You don’t have to be a parent to know that the cost of childcare is extremely high, and the cost of the best childcare services too steep for some families. Today, we take a closer, detailed look at the cost of childcare. Whether you have kids, planning to, or you haven’t thought about it fully, yet, here are some of the things you should know about the actual cost of childcare.
At a time where you might be living miles from your parents, grandparents are no quite the option when it comes to having someone watch the kids when you need to do something or even go to work.
In an analysis report published on the American Progress website, licensed and professional infant and toddler childcare is an unaffordable expense to most American families.
For example, the average cost of center-based childcare for infants and toddlers is $1,230/month, while the cost of family childcare at home is about $800 each month.
The analysis further revealed that families making state median income have to spend as much as 18% of the income on childcare for infants or 13% if they have a toddler. It was also revealed that there is no state in the US that offers center-based infant/ or even toddler childcare, that was affordable, going by the federal definition of affordable childcare.
Affordable childcare, according to the federal definition, would mean spending less than 7% of your annual income (household) on childcare. A review of twelve states revealed that the cost of childcare for an infant costs more than 20% of a state’s median income.
According to Amslee Institute’s President, one Elizabeth Malson, childcare is the second-largest expense for families. Therefore, parents are forced to find the best options that will not break the bank.
So, which options are parents left with? How do you find the best childcare service, even as you search for the most affordable option that offers good quality childcare services?
Most parents have daycare centers as their first option for childcare, although they don’t pan out well for everyone. Daycare centers are either commercial/ regulated or private-residence family childcare centers. The latter cost more than the former, but the common features include the fact that the daycare centers all feature a big number of staff, but even more kids to take care of.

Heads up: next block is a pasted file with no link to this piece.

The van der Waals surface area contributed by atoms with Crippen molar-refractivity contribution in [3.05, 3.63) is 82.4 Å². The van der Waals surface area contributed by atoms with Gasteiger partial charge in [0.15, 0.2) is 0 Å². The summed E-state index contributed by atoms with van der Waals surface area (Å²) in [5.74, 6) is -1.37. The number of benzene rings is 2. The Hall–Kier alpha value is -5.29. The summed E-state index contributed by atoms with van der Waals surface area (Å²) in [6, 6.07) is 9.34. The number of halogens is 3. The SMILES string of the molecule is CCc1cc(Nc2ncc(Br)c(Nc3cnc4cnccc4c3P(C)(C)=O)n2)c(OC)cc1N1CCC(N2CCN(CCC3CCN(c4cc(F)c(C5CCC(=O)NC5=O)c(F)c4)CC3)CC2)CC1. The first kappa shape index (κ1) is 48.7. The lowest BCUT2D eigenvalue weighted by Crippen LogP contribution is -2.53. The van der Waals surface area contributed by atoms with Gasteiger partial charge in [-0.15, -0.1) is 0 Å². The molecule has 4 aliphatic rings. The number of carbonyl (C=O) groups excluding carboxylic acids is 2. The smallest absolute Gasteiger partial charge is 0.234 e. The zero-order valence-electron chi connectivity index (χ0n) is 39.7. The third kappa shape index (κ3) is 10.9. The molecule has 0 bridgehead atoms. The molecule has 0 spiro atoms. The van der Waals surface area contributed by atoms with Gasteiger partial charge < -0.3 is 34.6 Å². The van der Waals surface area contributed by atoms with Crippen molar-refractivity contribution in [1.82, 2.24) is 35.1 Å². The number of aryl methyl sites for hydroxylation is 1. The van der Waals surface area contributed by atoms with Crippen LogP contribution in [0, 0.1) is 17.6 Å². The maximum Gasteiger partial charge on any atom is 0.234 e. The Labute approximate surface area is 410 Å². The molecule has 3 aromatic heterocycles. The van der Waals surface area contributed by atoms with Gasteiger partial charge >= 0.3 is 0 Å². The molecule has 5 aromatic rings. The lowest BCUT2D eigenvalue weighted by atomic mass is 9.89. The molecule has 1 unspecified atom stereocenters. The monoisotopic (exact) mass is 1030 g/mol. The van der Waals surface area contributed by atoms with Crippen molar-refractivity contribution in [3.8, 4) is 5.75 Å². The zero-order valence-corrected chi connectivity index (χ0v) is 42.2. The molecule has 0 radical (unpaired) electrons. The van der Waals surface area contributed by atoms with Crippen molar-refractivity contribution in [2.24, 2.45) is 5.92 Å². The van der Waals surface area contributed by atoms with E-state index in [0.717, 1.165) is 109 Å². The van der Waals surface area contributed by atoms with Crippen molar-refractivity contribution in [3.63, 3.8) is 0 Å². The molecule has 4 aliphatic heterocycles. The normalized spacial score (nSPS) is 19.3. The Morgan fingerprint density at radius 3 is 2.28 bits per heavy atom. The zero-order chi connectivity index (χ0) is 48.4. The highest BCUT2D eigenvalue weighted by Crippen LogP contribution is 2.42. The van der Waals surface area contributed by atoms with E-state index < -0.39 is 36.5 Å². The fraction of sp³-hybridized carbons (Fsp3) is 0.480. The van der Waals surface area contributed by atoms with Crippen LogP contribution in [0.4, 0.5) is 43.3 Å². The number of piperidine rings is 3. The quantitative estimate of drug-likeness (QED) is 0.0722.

Generally, daycare centers are affordable, and they offer kids more socializing opportunities while also enhancing their language skills and emotional intelligence. The catch is that kids may get sick easily, and they could also pick up negative behaviors from other children.
The other downside is the minimum age restriction and the fact that their schedules may not work too well for parents with non-traditional working hours.
The main advantage of the daycare centers is that they have professional/ certified early childhood educators.
Regarding the cost, daycare centers charge differently per state, and their costs may also vary depending on the services and the type of care they offer.
Hiring a nanny is by far the most expensive form of childcare since the nanny is a trained professional and also because they may have to live in with you, offering dedicated attention to the child(ren) at all times.
Nannies are professional caregivers and not miracle workers. Besides caring for kids, they are also responsible for meal preparation, supervision of the kids, and they also schedule school drops and pickups.
Nannies could also be tasked with offering support services and being present in kids’ activities like sports and playdates. In a nutshell, a nanny offers more than care as they often double as surrogate parents.
The average hourly cost of a nanny is $19.14 and $861.30 if they work for 45 hours in a week.
An au pair takes part in a year-long cultural exchange program during which they get situated with a host family that offers them accommodation and board, classes, and a weekly stipend. In exchange, the au pair offers childcare, and they may also be involved in the day-to-day household duties.
In most ways, the services offered by the au pair are like the ones offered by a nanny, but the host families spend less money. The minimum weekly stipend offered to an au pair in the United States is $195.75, and they are also given an education allowance.